Causes of Stress:
A lot of things can cause stress. You may feel stress when you go on a job interview, take a test, or run a race. These kinds of short-term stress are normal.
Long-term (chronic) stress is caused by stressful situations or events that last over a long period of time, like problems at work or conflicts in your family. Over time, chronic stress can lead to severe health problems.
Personal problems that can cause stress:
1. Your health:
especially if you have a chronic illness such as heart disease, diabetes, or arthritis.
2. Emotional problems:
such as anger you can't express, depression, grief, guilt, or low self-esteem.
3. Your relationships:
such as having problems with your relationships or feeling a lack of friendships or support in your life.
4. Major life changes:
such as dealing with the death of a parent or spouse, losing your job, getting married, or moving to a new city.
5. Stress in your family:
such as having a child, teen, or other family member who is under stress, or being a caregiver to a family member who is elderly or who has health problems.
6. Conflicts with your beliefs and values:
For example, you may value family life, but you may not be able to spend as much time with your family as you want.
Social and job issues that can cause stress:
1. Your surroundings:
Living in an area where overcrowding, crime, pollution, or noise is a problem can create chronic stress.
2. Your social situation:
Not having enough money to cover your expenses, feeling lonely, or facing discrimination based on your race, gender, age, or sexual orientation can add stress to your life.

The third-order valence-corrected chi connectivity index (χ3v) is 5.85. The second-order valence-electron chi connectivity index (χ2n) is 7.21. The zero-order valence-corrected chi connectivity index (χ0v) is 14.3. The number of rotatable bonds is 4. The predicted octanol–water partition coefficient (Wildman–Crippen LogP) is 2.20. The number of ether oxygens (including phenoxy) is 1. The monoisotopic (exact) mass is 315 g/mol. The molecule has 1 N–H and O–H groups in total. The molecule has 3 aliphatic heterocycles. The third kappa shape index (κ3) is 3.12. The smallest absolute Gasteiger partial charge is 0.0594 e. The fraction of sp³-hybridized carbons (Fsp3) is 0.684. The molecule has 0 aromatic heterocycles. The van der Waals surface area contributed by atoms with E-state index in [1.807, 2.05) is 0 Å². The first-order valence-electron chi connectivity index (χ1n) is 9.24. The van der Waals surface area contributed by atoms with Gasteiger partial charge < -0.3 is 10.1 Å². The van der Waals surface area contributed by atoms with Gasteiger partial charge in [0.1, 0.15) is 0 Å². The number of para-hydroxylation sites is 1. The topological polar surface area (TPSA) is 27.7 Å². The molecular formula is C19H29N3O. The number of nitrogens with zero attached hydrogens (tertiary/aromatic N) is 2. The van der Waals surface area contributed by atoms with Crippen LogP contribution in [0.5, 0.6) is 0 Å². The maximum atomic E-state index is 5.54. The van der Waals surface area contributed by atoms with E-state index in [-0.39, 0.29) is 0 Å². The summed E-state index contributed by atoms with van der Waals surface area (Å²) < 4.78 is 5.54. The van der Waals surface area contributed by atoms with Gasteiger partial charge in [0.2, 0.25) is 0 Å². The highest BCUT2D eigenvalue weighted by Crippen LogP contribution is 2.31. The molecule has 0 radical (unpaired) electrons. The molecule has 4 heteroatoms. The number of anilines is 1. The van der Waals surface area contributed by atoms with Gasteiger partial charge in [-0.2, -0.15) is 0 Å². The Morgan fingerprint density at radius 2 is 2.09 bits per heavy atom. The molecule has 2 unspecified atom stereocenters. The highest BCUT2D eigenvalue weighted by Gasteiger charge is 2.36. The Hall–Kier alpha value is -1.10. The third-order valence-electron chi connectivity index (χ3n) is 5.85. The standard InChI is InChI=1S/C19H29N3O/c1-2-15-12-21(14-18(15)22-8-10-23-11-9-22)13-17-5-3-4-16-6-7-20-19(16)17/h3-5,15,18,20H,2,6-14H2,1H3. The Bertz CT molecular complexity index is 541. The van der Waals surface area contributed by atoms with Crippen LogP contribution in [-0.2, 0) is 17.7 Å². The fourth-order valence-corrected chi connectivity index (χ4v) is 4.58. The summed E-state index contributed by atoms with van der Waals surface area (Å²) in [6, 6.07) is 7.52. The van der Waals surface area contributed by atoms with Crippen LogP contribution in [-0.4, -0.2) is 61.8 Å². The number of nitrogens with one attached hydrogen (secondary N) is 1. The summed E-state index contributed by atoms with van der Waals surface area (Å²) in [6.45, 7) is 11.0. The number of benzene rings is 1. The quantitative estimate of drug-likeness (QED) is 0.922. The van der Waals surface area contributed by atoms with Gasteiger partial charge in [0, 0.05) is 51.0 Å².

3. Your job:
Being unhappy with your work or finding your job too demanding can lead to chronic stress.
Losing your job or not being able to find work can also add to your stress level.
You may need help dealing with stress if you have faced a life-threatening or traumatic event such as rape, a natural disaster, or war. These events can cause acute stress disorder or post-traumatic stress disorder (PTSD).
Feeling stress is a fact of life for most people. But it affects everyone differently. What causes stress for you may not be stressful for someone else. That's because how you view a situation affects how much stress it causes you. Only you can figure out whether you have too much stress in your life.
Ask yourself these questions to find out what is causing your stress:
- Your job.
- Dealing with a family member who is under stress.
- Have you had any recent major life changes?
Life changes such as getting married, moving to a new city, or losing a job can all be stressful. You can't always control these things, but you can control how you respond to them.
To find out your current stress level based on recent changes in your life, try this Interactive Tool:
- What Is Your Stress Level?
- Do your beliefs cause you stress?
Some people feel stress because their beliefs conflict with the way they are living their life. Examine your beliefs, such as your values and life goals, to find out if you have this kind of conflict in your life.
How are you coping with stress?
Your lifestyle choices can prevent your body from recovering from stress.
For example, as you sleep, your body recovers from the stresses of the day.
If you're not getting enough sleep or your sleep is often interrupted, you lose the chance to recover from stress. The way you act and behave can also be a sign of stress. Some people who face a lot of stress react by smoking, drinking too much alcohol, eating poorly, or not exercising. The health risks posed by these habits are made even worse by stress.
Your body feels stress-related wear and tear in two ways:
the stress itself and the unhealthy ways you respond to it.
- Use this coping strategies evaluation form to help you find out how you cope with stress.
- Try this Interactive Tool: How Well Do You Bounce Back?
It measures your ability to deal with life's challenges.